we rarely have women who's DHs aren't atleast accepting of home birth, but I don't require that they are deeply involved- they define their own relationship which may mean that he is not too involved on this level-
and UC birth has become one of my pet peeves - and will not rant about it a few points though- once they come to a midwife, and they want you at their birth- then they have already followed some intuition to seek help- they need to back that up with following through and respecting that decision and stop trying to control every move another person makes - when they transfer in alone to the hospital most end up with" the works"- so some how "medical professionals" end up getting more respect. another point is if you really do not want someone to do anything - then you really don't want anyone. and last point I will make today-is a question for moms if you have a migraine, or a kidney stone or are trying to concentrate on a book, the computer or even having good sex- how much can you pay attention to and be tuned into your child/children? Some people can multi-task to a point, labor is something that takes focus at the very least- and how do you know you are actually tuning in enough to your unborn child and their needs over what you have going on yourself?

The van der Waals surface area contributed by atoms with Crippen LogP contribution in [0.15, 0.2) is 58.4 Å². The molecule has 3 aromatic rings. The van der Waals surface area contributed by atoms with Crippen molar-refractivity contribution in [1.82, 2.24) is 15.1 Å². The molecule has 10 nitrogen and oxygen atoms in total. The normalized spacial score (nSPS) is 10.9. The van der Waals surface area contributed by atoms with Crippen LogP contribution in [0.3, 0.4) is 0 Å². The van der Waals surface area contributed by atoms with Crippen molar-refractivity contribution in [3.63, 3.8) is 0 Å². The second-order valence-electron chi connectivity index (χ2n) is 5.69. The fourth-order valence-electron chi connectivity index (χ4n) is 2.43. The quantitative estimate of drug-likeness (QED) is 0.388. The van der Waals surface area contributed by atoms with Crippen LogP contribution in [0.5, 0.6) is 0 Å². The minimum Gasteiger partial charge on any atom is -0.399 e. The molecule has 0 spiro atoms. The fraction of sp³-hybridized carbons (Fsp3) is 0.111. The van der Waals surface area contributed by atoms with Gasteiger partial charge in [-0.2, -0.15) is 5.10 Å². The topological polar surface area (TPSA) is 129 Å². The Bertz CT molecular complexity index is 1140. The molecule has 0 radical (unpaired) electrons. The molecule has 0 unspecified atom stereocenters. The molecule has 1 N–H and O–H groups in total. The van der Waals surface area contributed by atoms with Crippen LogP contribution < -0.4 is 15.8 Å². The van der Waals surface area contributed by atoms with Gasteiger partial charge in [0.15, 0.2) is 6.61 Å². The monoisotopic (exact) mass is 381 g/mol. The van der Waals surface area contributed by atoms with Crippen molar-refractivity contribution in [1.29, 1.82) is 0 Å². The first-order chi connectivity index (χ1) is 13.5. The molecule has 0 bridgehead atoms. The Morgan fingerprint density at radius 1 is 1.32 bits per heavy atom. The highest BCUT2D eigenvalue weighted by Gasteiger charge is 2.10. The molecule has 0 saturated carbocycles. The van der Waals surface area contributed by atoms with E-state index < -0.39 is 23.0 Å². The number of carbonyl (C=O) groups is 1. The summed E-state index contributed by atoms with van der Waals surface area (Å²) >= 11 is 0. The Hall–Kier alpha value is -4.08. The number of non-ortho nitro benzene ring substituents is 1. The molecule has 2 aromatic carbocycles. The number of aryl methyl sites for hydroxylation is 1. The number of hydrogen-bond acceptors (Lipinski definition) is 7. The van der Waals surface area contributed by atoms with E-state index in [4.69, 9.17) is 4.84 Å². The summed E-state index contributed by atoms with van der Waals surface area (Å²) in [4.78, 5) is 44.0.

as for reality checks in dealing with clients- always good- I have a several midwives I call incase there are things I am a bit uneasy about- and I have an online community as well that I can question,ask for help or get support.